3. Ensure that differentiation is invisible.

A few months ago I was discussing tracking and balanced classrooms with a friend of mine that is not an educator. He asked if it was actually possible to meet the needs of all learners in a class that had a wide spectrum of learning needs and differences. His son has a learning disability and he fears that his child will always be sectioned off, losing confidence and facing ridicule when he needs additional modifications. With successful technology integration, this should never happen. Using collaborative tools such as Google Drive, scaffolding can be applied without anyone recognizing the differences. Have a student that is a slow processor? Instead of handing her a worksheet and asking her to do the even numbers, create customized learning opportunities that are shared digitally. Have students with executive functioning disorders? Support the research, inquiry and planning process.

This year my 8th grade students created short documentaries about a leader of their choice. The goal of the assignment was to use multimedia to convey to the audience why their chosen person is/was a leader. To prepare for the project we first spent time exploring documentary as a film genre, including watching segments from Ken Burns’ Baseball series. This is the notes template students used while watching the documentary and here is the “guide” I distribute to support my students during their research. Neither or these documents is “special” in their base form; however, by using a collaborative document through Google Drive rather than distributing paper or a pdf, I am able to modify and scaffold both for students with ease. I can also provide ongoing, synchronous and/or asynchronous support to those students that need it, or can challenge students that are ready for the next level. Differentiation occurs while simultaneously eradicating the classroom dynamic of segregation that my friend is concerned about for his son.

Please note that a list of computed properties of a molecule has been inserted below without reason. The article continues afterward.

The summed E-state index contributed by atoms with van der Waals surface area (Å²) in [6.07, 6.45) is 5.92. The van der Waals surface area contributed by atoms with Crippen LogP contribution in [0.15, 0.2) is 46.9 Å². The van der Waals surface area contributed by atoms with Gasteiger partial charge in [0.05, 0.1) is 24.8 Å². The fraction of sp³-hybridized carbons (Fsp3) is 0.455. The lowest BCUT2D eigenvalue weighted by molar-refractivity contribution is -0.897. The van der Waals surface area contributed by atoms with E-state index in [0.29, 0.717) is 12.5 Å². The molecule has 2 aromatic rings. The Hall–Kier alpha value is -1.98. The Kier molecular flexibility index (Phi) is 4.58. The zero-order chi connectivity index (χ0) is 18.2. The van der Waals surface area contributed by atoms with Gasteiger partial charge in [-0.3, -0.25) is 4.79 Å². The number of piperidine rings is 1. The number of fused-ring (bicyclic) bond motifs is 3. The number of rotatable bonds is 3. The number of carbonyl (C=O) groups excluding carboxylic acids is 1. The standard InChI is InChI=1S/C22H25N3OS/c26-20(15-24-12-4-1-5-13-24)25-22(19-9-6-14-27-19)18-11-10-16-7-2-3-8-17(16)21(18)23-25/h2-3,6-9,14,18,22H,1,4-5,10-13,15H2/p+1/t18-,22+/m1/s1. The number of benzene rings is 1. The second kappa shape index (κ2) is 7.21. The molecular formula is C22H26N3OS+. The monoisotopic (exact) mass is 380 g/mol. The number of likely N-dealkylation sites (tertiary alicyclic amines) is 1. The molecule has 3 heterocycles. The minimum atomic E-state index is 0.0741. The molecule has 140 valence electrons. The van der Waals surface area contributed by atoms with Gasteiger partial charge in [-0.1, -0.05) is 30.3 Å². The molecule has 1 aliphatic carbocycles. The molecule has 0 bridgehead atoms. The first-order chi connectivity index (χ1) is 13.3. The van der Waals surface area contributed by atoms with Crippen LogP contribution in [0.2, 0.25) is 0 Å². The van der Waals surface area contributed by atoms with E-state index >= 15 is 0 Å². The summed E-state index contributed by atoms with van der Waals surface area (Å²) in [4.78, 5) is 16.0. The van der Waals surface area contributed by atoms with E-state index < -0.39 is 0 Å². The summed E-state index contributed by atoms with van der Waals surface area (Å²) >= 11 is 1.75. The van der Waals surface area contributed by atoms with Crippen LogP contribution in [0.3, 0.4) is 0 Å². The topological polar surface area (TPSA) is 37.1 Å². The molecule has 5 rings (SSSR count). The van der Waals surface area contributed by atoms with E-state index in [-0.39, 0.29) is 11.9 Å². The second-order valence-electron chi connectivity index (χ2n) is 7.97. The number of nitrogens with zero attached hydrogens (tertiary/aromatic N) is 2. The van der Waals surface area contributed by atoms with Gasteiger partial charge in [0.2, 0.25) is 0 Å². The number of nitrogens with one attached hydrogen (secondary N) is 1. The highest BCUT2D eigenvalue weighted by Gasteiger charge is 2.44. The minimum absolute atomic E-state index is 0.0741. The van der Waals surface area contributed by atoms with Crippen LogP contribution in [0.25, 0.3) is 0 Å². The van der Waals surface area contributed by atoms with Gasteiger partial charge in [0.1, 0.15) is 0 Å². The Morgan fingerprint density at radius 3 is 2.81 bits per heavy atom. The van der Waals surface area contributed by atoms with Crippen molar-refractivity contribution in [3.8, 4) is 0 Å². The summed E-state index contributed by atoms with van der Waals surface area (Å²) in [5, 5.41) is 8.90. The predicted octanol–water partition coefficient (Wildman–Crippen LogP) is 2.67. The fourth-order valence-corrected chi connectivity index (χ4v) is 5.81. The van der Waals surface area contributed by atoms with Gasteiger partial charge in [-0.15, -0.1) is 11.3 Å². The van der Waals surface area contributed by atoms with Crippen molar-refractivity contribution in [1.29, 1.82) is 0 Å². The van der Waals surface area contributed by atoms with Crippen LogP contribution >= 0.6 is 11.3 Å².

4. Don’t recreate the wheel.

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Photo courtesy of

We are only human. In any given class we typically have an average of 20+ children. Each child has his or her own distinct learning style and associated needs. In the era of “initiatives” equating to ever-growing demands on educators it is often a challenge to find the time to innovate. Technology tools and apps can reduce the amount of time needed to create differentiated lessons, and most likely, someone else has already thought of these ideas. Use social media (Twitter is my personal favorite), connect with other amazing educators and create a strong professional learning network, aka PLN. Forward-thinking educators like to share. When I need help with an idea, resources for a lesson or feedback on something I have created, I rely on my PLN and am always blown away by the ideas and material that is shared with me. In less time that it used to take me to create the not so perfect one-size fits all lesson I am now able to create differentiated lessons that meets the needs of all learners in my class.